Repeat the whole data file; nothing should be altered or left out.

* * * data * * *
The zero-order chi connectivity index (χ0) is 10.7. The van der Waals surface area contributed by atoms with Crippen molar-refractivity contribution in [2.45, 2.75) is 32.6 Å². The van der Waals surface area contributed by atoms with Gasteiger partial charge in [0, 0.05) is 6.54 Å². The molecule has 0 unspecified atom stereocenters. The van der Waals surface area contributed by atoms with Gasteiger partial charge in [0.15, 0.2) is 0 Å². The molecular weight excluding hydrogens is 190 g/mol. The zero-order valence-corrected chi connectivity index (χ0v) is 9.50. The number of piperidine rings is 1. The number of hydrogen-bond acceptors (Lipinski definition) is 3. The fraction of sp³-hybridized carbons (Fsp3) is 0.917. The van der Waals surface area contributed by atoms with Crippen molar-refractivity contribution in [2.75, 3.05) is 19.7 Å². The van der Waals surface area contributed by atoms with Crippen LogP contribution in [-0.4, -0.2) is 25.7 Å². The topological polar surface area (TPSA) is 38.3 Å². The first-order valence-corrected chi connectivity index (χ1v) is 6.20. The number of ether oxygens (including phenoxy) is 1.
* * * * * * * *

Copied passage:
The zero-order chi connectivity index (χ0) is 10.7. The van der Waals surface area contributed by atoms with Crippen molar-refractivity contribution in [2.45, 2.75) is 32.6 Å². The van der Waals surface area contributed by atoms with Gasteiger partial charge in [0, 0.05) is 6.54 Å². The molecule has 0 unspecified atom stereocenters. The van der Waals surface area contributed by atoms with Gasteiger partial charge in [0.15, 0.2) is 0 Å². The molecular weight excluding hydrogens is 190 g/mol. The zero-order valence-corrected chi connectivity index (χ0v) is 9.50. The number of piperidine rings is 1. The number of hydrogen-bond acceptors (Lipinski definition) is 3. The fraction of sp³-hybridized carbons (Fsp3) is 0.917. The van der Waals surface area contributed by atoms with Crippen molar-refractivity contribution in [2.75, 3.05) is 19.7 Å². The van der Waals surface area contributed by atoms with Crippen LogP contribution in [-0.4, -0.2) is 25.7 Å². The topological polar surface area (TPSA) is 38.3 Å². The first-order valence-corrected chi connectivity index (χ1v) is 6.20. The number of ether oxygens (including phenoxy) is 1.